How primary insights fuel investment decision-making
By David Holden-White, co-founder & managing director of techspert.io – Investors have long sought data from primary research to get an edge in their decision-making. Whether gathered through surveys, focus groups, panels or qualitative interviews, insights from individuals with lived experience of the relevant problems, markets, technologies and services, are hugely valuable. They offer a way of uncovering the intangibles, those moments that can’t be quantified solely on data. They augment and extend an investor’s own knowledge and experiences.
They also provide companies with a real competitive advantage. Most investors will have access to the same pool of data, whether it’s financial reports or app downloads, but for those looking to get into new opportunities ahead of the competition, they need insights that aren’t readily available or accessible.
That’s why finding and connecting to the people with the right insights on a particular market is critical. Being able to tap in the minds of these experts is the fuel for successful investment decision-making.
The profile of that expert will vary depending on the sector and what the investors need to know. Investors looking at funding new pharmaceutical products, for instance, may need to call on scientists and physicians experienced and familiar in the conditions the medicines intend to treat. These specialists can help investors understand the need for the product, its viability and through that, the market opportunity.
That’s all well and good, but how do investors find the right experts in the first place? And how do they determine whether their expertise matches their needs?
There is no clearly defined formula. Even in pharma and biotech where there are abundant trusted accreditations and peer-reviewed publications, these are only relevant if the subject-matter precisely matches the need. Therefore, determining whether the expert is right for the project in question is rarely straightforward, and finding them in a timely manner is challenging.
Digitalisation and the fact that so many of us live our lives online makes it easier to confirm an individual’s knowledge and credentials. At the same time, the proliferation of platforms with low barriers to entry means we’re living in an age of information overload, where true insight and original thinking can easily be drowned out.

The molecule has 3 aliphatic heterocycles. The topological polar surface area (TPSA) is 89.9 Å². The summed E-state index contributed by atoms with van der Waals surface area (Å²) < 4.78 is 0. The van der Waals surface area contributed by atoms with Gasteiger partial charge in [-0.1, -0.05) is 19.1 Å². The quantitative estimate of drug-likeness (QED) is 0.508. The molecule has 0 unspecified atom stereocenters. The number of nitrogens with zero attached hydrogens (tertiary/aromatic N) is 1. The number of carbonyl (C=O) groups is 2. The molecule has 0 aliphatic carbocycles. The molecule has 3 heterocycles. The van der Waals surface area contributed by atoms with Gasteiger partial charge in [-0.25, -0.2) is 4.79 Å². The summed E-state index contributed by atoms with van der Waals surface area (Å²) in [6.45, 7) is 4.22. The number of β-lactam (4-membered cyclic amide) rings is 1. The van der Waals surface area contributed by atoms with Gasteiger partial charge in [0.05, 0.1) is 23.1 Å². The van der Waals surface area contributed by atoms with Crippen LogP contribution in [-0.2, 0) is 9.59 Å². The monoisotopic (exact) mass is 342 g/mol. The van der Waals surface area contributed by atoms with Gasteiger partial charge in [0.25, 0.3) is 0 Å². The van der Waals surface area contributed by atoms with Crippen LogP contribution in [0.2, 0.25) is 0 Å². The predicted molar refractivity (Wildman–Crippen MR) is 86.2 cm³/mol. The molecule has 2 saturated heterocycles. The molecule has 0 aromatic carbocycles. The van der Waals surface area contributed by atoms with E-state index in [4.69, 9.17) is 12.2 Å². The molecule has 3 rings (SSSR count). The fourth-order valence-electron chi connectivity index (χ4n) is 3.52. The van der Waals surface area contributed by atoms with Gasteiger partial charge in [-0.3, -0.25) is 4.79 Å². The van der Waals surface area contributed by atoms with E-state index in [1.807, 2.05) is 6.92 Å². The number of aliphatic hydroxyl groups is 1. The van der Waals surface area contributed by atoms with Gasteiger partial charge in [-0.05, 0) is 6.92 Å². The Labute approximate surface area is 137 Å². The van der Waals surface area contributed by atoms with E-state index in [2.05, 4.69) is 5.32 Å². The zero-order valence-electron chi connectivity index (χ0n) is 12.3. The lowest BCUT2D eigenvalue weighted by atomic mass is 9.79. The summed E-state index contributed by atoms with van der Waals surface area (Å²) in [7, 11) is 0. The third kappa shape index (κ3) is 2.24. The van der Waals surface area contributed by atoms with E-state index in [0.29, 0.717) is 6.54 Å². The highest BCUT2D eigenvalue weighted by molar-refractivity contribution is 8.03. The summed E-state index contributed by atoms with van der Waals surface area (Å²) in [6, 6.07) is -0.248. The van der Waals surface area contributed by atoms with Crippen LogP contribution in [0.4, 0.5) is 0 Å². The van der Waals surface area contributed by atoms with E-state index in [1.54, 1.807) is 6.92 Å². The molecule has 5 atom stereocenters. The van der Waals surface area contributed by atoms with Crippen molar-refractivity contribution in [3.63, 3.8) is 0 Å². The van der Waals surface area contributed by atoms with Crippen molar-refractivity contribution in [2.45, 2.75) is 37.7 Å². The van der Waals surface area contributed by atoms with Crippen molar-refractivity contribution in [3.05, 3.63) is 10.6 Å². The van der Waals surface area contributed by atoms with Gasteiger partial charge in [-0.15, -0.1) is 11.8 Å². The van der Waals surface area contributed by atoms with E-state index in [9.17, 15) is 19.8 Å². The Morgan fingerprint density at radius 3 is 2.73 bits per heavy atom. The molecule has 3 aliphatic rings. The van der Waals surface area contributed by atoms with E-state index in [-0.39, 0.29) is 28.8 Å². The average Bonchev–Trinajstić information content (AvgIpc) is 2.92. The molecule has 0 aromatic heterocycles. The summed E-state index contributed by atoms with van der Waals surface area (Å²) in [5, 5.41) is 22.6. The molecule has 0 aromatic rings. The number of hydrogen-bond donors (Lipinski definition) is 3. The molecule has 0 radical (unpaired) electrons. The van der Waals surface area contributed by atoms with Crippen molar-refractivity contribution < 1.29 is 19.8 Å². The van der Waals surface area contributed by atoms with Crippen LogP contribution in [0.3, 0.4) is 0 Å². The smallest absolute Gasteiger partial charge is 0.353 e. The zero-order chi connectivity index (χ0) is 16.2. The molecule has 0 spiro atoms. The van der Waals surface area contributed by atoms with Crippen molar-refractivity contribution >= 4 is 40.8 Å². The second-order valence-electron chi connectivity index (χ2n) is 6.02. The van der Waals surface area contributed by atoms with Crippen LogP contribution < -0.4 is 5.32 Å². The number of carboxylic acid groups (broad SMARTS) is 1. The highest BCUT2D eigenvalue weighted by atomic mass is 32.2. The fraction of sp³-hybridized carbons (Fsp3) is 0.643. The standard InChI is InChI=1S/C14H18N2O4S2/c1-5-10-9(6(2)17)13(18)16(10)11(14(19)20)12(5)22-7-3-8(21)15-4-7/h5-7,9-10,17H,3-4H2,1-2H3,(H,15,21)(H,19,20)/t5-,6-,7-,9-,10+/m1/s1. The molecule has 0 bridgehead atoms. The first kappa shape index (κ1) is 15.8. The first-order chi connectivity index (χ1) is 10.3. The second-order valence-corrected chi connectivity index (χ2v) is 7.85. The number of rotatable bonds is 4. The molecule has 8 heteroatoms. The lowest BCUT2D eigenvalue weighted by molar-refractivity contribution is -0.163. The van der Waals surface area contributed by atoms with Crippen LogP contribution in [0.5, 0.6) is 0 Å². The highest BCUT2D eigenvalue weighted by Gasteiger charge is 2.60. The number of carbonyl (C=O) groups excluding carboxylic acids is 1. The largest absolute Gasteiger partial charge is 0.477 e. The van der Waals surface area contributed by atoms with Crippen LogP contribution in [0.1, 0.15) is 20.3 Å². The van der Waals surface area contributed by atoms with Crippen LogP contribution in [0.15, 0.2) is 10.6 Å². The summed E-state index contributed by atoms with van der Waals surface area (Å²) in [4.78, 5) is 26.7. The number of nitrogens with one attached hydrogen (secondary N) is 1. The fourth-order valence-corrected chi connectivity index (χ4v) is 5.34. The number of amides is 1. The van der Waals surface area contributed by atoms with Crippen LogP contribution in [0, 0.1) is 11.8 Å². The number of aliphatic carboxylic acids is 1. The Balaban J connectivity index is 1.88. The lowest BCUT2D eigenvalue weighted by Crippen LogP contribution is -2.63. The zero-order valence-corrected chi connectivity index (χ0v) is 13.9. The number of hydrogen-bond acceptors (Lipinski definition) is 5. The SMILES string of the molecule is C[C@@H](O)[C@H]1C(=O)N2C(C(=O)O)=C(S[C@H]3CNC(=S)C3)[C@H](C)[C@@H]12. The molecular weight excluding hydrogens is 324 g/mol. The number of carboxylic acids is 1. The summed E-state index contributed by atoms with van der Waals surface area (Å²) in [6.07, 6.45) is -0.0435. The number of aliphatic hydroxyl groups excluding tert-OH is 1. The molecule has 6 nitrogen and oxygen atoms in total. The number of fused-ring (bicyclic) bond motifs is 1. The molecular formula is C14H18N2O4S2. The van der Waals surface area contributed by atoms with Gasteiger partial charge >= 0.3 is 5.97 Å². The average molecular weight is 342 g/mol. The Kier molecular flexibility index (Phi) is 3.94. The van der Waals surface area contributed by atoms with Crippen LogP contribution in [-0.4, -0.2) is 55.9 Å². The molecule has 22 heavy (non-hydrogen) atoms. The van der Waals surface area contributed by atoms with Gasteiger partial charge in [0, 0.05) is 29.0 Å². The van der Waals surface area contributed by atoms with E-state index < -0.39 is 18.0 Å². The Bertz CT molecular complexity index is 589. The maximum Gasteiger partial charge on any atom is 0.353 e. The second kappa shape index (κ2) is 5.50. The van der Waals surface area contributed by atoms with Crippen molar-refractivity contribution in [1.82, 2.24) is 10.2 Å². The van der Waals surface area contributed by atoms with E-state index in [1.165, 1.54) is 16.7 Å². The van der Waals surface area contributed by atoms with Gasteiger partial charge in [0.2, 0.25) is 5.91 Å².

Then there’s the issue of subjectivity. Even experts are only human, with the same biases as the rest of us. Investors need to ensure they are speaking to a diverse mix of opinion so as not to risk missing critical insights. There’s a tendency, once an expert is found, to use them again and again, but this ultimately only provides a narrow viewpoint. This is true in any walk of life, even in scientifically rigorous fields such as drug discovery.
Expert networks offer one way of finding the right people. They have been around for a couple of decades, ever since people realised that they could sell access to digitised contact books. While business models have evolved since then, fundamentally these networks offer investors an opportunity to tap into the minds of industry leaders. However, whether traditional vendor or more recent entrant, they will primarily rely on either a database curated manually through research and/or expert self-reporting of skills, or searching and messaging across LinkedIn, relying on job history as a proxy for expertise.
Neither approach solves the core challenge of matching expertise precisely to needs and onboarding experts in an efficient way. Instead, they are over reliant on outdated curated lists and data that doesn’t provide the granularity of real-time, global expertise matching needed.
Another issue is that some networks are populated by the same faces, on the same issues, which would struggle to address the issue of subjectivity. Plus, they are by their very nature limited in how specific they can be. In sectors such as life sciences, as energy and industrials, on a given subject there may only be a handful of true experts in the world. If they don’t participate in panels then it’s going to be hard to access that knowledge.
A solution may lie in technology. Artificial intelligence (AI) can be deployed to rapidly sort and analyse data and online content, whether articles, papers or posts, grant information or position announcements, and identify potential experts that meet the needs of an investor.
Such technology can drastically reduce the time spent finding knowledge leaders, while still providing a broad and diverse spread of expertise. It goes beyond simply highlighting the latest information and gives investors access to the minds behind the material, providing a gateway to previously hidden insights.
What’s more, technology sees beyond borders, meaning that investors are no longer restricted to those experts in their region, time zone, or cultural affiliation. It also automates the process of contacting them – once a match has been made, the experts can be engaged automatically, rather than needing time to be spent manually LinkedIn messaging and waiting for replies.
Finally, it would take out the guesswork, matching the specific needs of the project to the exact expertise of the subject matter specialist. By giving investors access to AI-sourced experts, this technology acts as a route to, rather than the ultimate source of, knowledge. What AI can do is rapidly find the needle in the haystack of knowledge, facilitating access to expert insights that can be fed into the due diligence process that will ultimately underpin investment decisions.